The question is very broad and may be considered a bad subjective question. The way that the question is phrased suggests this very clearly.
What do you consider a person must....?
This makes it more like an opinion poll. (it is not only subjective, but also unclear and broad, for instance what scope does the question ask about, which people do we consider, academics, engineers, IT specialists, average people, politicians?)
Similar (closed) questions on
There are also questions that did not get closed like design-patterns-that-every-developer-must-know but in principle stackexchange avoids to have these questions.
If the question is, for some reason, not being closed then at least it should be considered to be improved along the lines of the list here
Some subjective questions are allowed, but “subjective” does not mean “anything goes”. All subjective questions are expected to be constructive. What does that mean? Constructive subjective questions:
- inspire answers that explain “why” and “how”
- tend to have long, not short, answers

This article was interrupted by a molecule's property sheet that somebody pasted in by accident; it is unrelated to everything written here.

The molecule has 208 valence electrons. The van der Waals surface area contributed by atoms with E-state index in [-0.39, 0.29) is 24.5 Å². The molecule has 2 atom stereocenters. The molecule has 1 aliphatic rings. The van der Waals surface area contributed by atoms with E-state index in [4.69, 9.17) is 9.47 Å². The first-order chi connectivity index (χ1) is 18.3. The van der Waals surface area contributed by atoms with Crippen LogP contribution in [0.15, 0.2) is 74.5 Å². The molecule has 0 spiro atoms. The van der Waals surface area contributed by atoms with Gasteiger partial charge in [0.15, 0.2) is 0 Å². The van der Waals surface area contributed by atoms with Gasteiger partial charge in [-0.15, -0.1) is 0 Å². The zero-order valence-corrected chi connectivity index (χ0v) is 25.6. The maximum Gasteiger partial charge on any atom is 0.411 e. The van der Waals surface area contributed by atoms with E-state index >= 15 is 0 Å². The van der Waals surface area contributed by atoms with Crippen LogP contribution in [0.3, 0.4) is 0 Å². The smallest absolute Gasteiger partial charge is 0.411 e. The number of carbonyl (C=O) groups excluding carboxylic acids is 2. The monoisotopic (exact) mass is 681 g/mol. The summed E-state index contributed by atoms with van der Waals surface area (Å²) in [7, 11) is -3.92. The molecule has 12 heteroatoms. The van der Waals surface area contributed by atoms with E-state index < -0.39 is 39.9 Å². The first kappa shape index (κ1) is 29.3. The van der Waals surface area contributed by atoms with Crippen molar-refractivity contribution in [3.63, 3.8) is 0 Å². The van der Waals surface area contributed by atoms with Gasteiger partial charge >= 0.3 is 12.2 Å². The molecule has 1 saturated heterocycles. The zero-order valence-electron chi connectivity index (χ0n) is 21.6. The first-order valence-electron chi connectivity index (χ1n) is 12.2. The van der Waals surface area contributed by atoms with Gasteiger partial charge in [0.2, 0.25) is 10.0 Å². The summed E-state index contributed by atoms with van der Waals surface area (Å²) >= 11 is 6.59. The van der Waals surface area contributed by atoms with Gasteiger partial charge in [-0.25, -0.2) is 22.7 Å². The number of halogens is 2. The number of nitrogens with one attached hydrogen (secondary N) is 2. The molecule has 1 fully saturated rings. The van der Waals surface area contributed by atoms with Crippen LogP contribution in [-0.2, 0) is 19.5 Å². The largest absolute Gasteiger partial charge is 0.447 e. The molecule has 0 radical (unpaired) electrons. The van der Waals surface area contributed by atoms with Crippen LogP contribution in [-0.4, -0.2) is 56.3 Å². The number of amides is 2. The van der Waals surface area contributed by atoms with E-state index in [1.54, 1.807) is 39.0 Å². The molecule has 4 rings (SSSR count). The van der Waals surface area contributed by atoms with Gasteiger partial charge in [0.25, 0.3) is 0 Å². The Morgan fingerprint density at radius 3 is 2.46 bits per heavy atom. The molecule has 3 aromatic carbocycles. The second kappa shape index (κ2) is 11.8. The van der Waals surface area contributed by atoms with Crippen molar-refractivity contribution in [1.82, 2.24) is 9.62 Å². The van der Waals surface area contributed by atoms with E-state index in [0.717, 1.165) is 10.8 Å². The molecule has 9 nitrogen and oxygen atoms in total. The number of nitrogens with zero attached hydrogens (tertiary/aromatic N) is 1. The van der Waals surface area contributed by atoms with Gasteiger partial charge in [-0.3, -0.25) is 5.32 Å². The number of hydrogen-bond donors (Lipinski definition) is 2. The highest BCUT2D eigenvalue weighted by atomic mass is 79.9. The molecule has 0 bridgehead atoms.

- have a constructive, fair, and impartial tone
- invite sharing experiences over opinions
- insist that opinion be backed up with facts and references
- are more than just mindless social fun
A good comparison (and contrast) is Gerard het Hooft's How to become a
GOOD Theoretical Physicist . If the question could be phrased in such a way that it leads to a fine answer like Gerard het Hooft's then the question may be usefull and constructive.
However theoretical physics is a reasonably confined field. Untill a student is starting to do a Phd a lot of the curriculum is pretty much the same or at least there are many resemblences among different programs (you can not say the same for statistics).
- Gerard het Hooft describes this as "Theoretical Physics is like a sky scraper" and his webpage is describing all the floors.
- Statistics is much more like a village with lots of different
buidlings. Even the building materials may be different
(wood/concrete/metal). A statistician like Edward Tufte specializes in
data visualisation, a machine learning Guru like Andrew Ng knowns all
about computer science, and a statistician like Ronald Fisher knows a
lot about mathematics (and biology). It will be very difficult to shape the question in such a form that it allows clear (conclusive) answers that will resemble something like Gerard's webpage.
The question 'How to become a good
Theoretical Physicist' would be similarly difficult. It would also be leading to too much divergent possibilities to answer. (I have to think now about one of my instructors for a workgroup seminar in a first year astronomy class at University, answering to a more complicated question something like "Oh, I do not know anything about general relativity, I don't need to")